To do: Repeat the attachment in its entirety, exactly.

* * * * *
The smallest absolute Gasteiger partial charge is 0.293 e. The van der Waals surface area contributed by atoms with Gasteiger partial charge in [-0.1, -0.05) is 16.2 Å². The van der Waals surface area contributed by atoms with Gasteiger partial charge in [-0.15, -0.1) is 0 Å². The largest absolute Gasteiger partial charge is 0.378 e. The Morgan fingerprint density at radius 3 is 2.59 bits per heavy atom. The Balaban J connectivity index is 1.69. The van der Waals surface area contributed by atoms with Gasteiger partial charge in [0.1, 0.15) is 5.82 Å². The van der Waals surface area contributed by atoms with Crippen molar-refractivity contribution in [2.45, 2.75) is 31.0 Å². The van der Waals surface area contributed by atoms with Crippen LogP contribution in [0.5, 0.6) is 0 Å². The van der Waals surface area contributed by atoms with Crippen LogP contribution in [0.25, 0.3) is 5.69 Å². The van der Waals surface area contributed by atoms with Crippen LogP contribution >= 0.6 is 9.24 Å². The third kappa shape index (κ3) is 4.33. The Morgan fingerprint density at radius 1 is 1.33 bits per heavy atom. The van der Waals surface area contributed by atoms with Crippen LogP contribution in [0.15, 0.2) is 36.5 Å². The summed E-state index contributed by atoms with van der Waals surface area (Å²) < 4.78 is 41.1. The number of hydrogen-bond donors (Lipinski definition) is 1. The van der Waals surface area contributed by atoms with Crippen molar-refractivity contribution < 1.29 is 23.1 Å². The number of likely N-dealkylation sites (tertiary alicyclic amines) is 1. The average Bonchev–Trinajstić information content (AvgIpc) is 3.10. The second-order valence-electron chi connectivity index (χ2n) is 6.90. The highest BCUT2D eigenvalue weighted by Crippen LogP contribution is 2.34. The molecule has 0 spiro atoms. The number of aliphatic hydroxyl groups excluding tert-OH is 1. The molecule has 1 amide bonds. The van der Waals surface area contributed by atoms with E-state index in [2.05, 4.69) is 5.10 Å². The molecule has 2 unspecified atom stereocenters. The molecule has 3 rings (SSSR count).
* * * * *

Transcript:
The smallest absolute Gasteiger partial charge is 0.293 e. The van der Waals surface area contributed by atoms with Gasteiger partial charge in [-0.1, -0.05) is 16.2 Å². The van der Waals surface area contributed by atoms with Gasteiger partial charge in [-0.15, -0.1) is 0 Å². The largest absolute Gasteiger partial charge is 0.378 e. The Morgan fingerprint density at radius 3 is 2.59 bits per heavy atom. The Balaban J connectivity index is 1.69. The van der Waals surface area contributed by atoms with Gasteiger partial charge in [0.1, 0.15) is 5.82 Å². The van der Waals surface area contributed by atoms with Crippen molar-refractivity contribution in [2.45, 2.75) is 31.0 Å². The van der Waals surface area contributed by atoms with Crippen LogP contribution in [0.5, 0.6) is 0 Å². The van der Waals surface area contributed by atoms with Crippen LogP contribution in [0.25, 0.3) is 5.69 Å². The van der Waals surface area contributed by atoms with Crippen LogP contribution >= 0.6 is 9.24 Å². The third kappa shape index (κ3) is 4.33. The Morgan fingerprint density at radius 1 is 1.33 bits per heavy atom. The van der Waals surface area contributed by atoms with Crippen LogP contribution in [0.15, 0.2) is 36.5 Å². The summed E-state index contributed by atoms with van der Waals surface area (Å²) < 4.78 is 41.1. The number of hydrogen-bond donors (Lipinski definition) is 1. The van der Waals surface area contributed by atoms with Crippen molar-refractivity contribution < 1.29 is 23.1 Å². The number of likely N-dealkylation sites (tertiary alicyclic amines) is 1. The average Bonchev–Trinajstić information content (AvgIpc) is 3.10. The second-order valence-electron chi connectivity index (χ2n) is 6.90. The highest BCUT2D eigenvalue weighted by Crippen LogP contribution is 2.34. The molecule has 0 spiro atoms. The number of aliphatic hydroxyl groups excluding tert-OH is 1. The molecule has 1 amide bonds. The van der Waals surface area contributed by atoms with E-state index in [2.05, 4.69) is 5.10 Å². The molecule has 2 unspecified atom stereocenters. The molecule has 3 rings (SSSR count).